It must have sounded like a great idea. Take 50 years of Vietnam's history (which comes complete with all the violence and bloodshed any audience could want), add plenty of sex, sprinkle with oddities like self-castration, trading in slave labor and big-game hunting, blend in real people like Ho Chi Minh and Madame Nhu, invent four families whose members love, hate and torment each other through the generations, and easy as pie, visions of "Tai-Pan" or "Shogun" dance in the head.

Indeed, the payoff for Little, Brown and Anthony Grey from this novel, which is a Book-of-the-Month Club featured alternate and brought a six-figure paperback sale, may be rich, but most readers will feel left out of the deal.

"Saigon" stumbles on its long journey from copulation to death and back in prose so unremittingly awkward that it becomes an easy book to put down. Unless you like dialogue like this:

Wife to husband: "Did you make love with her?"

Husband to wife, after a lying denial: "Let's just forget all about it, shall we? . . . It's all in the past. We've got enough to worry about now with Pearl Harbor."

Or this between two brothers: "I thought we weren't out to shoot elephants or tigers."

"We're not going looking for them, genius--but they don't know that, do they? If they come looking for us with tusk and fang you'd better be ready with that Winchester peashooter of yours."

Or: "You've felt the mysterious power of the East set your blood frothing like champagne, haven't you?"

And the dialogue isn't the half of it: "She found herself searching back to her youth for reasons to explain the blind and selfish obsessions which had taken hold of her since they arrived in the French tropics and she wondered if her father's ruin and death by his own hand in the Louisiana cotton slump of '89, when she was only two years old, was the root cause."

"Saigon" begins in 1925 with a U.S. senator from Virginia, his wife and two sons visiting Vietnam to shoot big game for the senator's natural history museum. It ends in 1975 with the frantic exodus from Saigon of Americans and South Vietnamese as the communist forces swept into the city. And it doesn't miss a stop in between.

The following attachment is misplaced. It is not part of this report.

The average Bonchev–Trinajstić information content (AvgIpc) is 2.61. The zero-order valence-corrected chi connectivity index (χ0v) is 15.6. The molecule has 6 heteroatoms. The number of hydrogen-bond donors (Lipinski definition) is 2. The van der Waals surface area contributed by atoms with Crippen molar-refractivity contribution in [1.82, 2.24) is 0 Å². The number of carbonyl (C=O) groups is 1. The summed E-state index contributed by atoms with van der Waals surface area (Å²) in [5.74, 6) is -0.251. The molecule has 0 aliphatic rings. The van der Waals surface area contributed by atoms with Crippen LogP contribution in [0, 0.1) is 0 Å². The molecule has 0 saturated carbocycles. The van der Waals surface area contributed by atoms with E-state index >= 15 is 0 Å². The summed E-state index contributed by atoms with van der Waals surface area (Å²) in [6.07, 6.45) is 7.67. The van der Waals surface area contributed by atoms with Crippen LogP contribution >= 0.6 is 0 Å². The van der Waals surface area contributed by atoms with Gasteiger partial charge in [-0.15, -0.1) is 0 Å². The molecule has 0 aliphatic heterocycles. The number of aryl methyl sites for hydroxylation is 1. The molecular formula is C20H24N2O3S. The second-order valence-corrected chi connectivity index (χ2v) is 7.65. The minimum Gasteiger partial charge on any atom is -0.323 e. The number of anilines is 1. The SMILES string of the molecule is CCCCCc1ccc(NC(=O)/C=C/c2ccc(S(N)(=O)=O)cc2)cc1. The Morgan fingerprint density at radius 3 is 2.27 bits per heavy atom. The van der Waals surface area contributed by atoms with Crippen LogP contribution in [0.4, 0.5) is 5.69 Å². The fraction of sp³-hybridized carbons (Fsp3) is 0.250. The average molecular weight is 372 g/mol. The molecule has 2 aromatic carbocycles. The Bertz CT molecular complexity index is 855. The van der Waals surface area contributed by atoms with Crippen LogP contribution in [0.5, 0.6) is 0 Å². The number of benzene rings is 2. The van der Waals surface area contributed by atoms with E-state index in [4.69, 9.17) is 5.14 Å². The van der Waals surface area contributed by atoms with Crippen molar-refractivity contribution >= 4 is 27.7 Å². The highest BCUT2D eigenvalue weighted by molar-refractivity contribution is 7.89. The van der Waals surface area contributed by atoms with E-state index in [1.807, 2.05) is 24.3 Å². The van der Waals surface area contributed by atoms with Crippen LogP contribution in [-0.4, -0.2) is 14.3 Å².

Grey makes sure that at least one character participates in all the major events of that half-century. One of the senator's sons, the only American character who survives the 789-page ordeal, is shot down over Vietnam during World War II and meets Ho Chi Minh. He later is on hand for the Vietnamese victory over the French after hopping in and out of Dienbienphu during that famous battle. All around him characters are dropping like flies, but he survives, and when the American involvement in Vietnam begins, one of his sons turns up as an Army officer, only to die by stepping on a mine during a vaguely Mylai-like massacre, and the other becomes a POW in North Vietnamese hands. A younger brother works for the CIA at the U.S. embassy in Saigon.

Naturally enough, the Tet Offensive finds our persistent American in Hue, where he is sheltered by the beautiful Vietcong he fathered . . . Well, I don't want to give away any more.

The action keeps coming relentlessly, without character development, without context, without just about anything to make it interesting. Some people reportedly used to have had the times of their lives shaking their heads over the Sears catalogue and muttering: "Whatever will they think of next. For some "Saigon" may provide the same pleasure.

Characters meet in the darnedest places. Sometimes coming together for love (and be warned that while no situation is handled gracefully in "Saigon," the writing about sex is particularly awful), but more often arriving in the same neighborhood so that one can be present as another is killed off.

It is all wildly improbable. Coincidence is followed by coincidence. Sections are introduced by flat historical notes, and the introduction of historical figures provides some of the book's oddest moments. It is one thing to have fictional characters lie flat on the page betraying no trace of flesh or blood, but yet another to have a cardboard Ho appear. And still another to have Ho ask the American protagonist to recite the Declaration of Independence slowly so that he can copy it down. But that isn't all. Minutes later, a messenger arrives with the news that Hiroshima has been bombed. What a day in the jungle! As the messenger puts it: "The Japs look like they're licked at last."

Now, a quiz. What do guns do? If you answered, "spit death," you understand how this novel is written. What do natives do? That's right, they "jabber."

It would have been more fun to report that this novel, by the former Reuters correspondent who was seized in Peking during the Cultural Revolution and held in solitary confinement for two years, belongs on the shelf of fat page-turners about the Orient. Vietnam is all the locale a novelist needs. Saigon, as character after character says, was a fascinating city, but "Saigon" is no way to learn about it. Or even to revisit it.